What was once the western United States is now home to the Republic, a nation perpetually at war with its neighbors. Born into an elite family in one of the Republic’s wealthiest districts, fifteen-year-old June is a prodigy being groomed for success in the Republic’s highest military circles. Born into the slums, fifteen-year-old Day is the country’s most wanted criminal. But his motives may not be as malicious as they seem. From very different worlds, June and Day have no reason to cross paths—until the day June’s brother, Metias, is murdered and Day becomes the prime suspect. Caught in the ultimate game of cat and mouse, Day is in a race for his family’s survival, while June seeks to avenge Metias’s death. But in a shocking turn of events, the two uncover the truth of what has really brought them together, and the sinister lengths their country will go to keep its secrets.
It took me well over a year to start and finish this book because I kept having to put it down. Though the synopsis paints it as some kind of political romance/thriller, I couldn't help but notice how incredibly slow the plot actually is. For most of the story there is no real villain and the reader is left to wonder what the point of the whole thing is. If it was to be some kind of show down between two teenage prodigys than it failed miserably. A lot of reviewers have said before and I wholeheartedly agree, if you take away the chapter headings and made the fonts the same, it would be almost impossible to distinguish between Day and June's voices. The world building could have been elaborated on a lot more as many of the aspects of the world were unexplained. On the writing front, Lu is a talented writer and I liked that she used a mix of long and short sentences to break up the flow of the story telling. It made the writing more interesting. Had it not been for the writing and the lack of love triangle, I don't think I would have been able to finish this one.
One of the main reasons I bought this book was because it was written by an Asian author and claimed to have Asian inspired characters. This aspect of the book is by far the most disappointing for me. If I sound annoyed it's because I am. I can forgive outrageous hair and other characteristics in fantasy/paranormal novels but not in dystopia. Not when you're trying to make me believe your world could really happen. For a while now I've been wondering whether some writers or their editors EVER do any genetic research before they give their characters certain physical attributes. Let me give you a quick lesson now. You CANNOT classify a person as having dominant Mongolian attributes (I'm looking at you Day) and then describe them as being blond with blue eyes. In my books dominant means more than 50%. If you're 50% Asian, you will have dark hair and dark eyes. End of story. This is basic biology. If one of your parents is full Asian and the other is blond Caucasian, you will have dark hair and dark eyes. By the time you get to a point where two dark haired people produce a child with white blond hair and bright blue eyes they are no longer dominant anything. Above all else, and I don't think Lu would have meant it to come across this way, I am insulted by the way Day looks. It makes me feel like an effort was made to write an Asian character but somewhere along the publishing line a decision was made to "whitewash" the character to make them more palatable.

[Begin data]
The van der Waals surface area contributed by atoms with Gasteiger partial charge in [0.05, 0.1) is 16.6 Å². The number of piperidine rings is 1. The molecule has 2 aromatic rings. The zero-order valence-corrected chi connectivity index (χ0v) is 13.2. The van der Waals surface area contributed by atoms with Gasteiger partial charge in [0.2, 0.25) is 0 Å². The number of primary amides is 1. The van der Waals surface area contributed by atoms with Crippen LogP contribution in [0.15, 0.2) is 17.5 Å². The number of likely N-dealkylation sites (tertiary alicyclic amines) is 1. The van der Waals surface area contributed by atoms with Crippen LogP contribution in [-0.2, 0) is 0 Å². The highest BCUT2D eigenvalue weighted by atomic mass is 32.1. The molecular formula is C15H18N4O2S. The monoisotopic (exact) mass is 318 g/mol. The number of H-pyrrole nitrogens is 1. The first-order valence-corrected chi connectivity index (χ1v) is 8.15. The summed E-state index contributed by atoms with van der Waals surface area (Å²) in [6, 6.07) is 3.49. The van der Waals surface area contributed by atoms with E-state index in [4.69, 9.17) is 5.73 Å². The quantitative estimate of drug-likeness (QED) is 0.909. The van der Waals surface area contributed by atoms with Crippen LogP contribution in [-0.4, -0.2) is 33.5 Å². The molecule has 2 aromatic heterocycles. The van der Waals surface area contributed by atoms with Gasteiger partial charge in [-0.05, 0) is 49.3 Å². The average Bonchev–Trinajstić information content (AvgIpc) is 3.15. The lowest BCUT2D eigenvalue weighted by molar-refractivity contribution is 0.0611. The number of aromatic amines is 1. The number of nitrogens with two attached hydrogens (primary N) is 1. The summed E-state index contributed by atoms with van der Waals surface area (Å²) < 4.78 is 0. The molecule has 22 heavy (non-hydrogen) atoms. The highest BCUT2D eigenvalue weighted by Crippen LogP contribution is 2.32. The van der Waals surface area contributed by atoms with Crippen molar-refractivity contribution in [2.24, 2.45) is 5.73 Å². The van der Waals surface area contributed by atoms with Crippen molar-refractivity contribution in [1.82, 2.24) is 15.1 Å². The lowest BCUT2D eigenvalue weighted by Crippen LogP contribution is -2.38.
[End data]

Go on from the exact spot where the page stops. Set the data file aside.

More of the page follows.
June - Present me with a rich, spoiled, seemingly perfect child prodigy and I will immediately get my hackles up. Make her stupid on top of that and I'm checking out. In my opinion June was very difficult to warm to. Besides being utterly clueless for someone who is meant to be so smart, she has a self entitled air of importance simply because she scored well on a test. She experiences loss which is sad, but the way she handles it doesn't inspire any empathy. I was hoping for a strong female lead and though June is very handy in a fight, I think her attitude leaves a lot to be desired.
Day - I have a hard time believing in Day's characterisation. No one survives living on the streets in a Dystopian novel without getting their hands dirty. And if they do, they're not a well rounded character. I expected Day to be edgy. To be rough and snarky. He was none of those things. We get told very often that Day has done some incredible things such as breaking into a bank in 10 seconds but we never see any of this in action. Despite being the Republics most wanted criminal, he sure starts trusting people very quickly.
It was there. I did not like it. This novel really just wasn't for me.